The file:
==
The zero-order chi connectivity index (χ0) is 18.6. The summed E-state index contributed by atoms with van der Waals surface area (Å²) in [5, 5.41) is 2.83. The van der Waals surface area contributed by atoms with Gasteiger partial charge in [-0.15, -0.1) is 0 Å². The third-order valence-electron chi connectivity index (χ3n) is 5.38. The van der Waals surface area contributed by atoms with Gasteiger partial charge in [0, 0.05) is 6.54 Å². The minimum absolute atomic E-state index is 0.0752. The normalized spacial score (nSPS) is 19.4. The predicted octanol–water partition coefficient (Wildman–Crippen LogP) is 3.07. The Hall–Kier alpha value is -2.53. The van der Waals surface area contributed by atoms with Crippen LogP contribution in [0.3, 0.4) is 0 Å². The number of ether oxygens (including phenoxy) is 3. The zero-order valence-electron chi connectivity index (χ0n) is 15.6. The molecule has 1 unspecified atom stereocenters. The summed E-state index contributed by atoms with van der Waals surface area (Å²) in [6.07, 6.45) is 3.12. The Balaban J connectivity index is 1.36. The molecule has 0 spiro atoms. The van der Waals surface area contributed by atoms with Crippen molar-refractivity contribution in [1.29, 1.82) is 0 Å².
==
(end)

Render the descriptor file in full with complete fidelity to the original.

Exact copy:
The zero-order chi connectivity index (χ0) is 18.6. The summed E-state index contributed by atoms with van der Waals surface area (Å²) in [5, 5.41) is 2.83. The van der Waals surface area contributed by atoms with Gasteiger partial charge in [-0.15, -0.1) is 0 Å². The third-order valence-electron chi connectivity index (χ3n) is 5.38. The van der Waals surface area contributed by atoms with Gasteiger partial charge in [0, 0.05) is 6.54 Å². The minimum absolute atomic E-state index is 0.0752. The normalized spacial score (nSPS) is 19.4. The predicted octanol–water partition coefficient (Wildman–Crippen LogP) is 3.07. The Hall–Kier alpha value is -2.53. The van der Waals surface area contributed by atoms with Crippen LogP contribution in [0.3, 0.4) is 0 Å². The number of ether oxygens (including phenoxy) is 3. The zero-order valence-electron chi connectivity index (χ0n) is 15.6. The molecule has 1 unspecified atom stereocenters. The summed E-state index contributed by atoms with van der Waals surface area (Å²) in [6.07, 6.45) is 3.12. The Balaban J connectivity index is 1.36. The molecule has 0 spiro atoms. The van der Waals surface area contributed by atoms with Crippen molar-refractivity contribution in [1.29, 1.82) is 0 Å².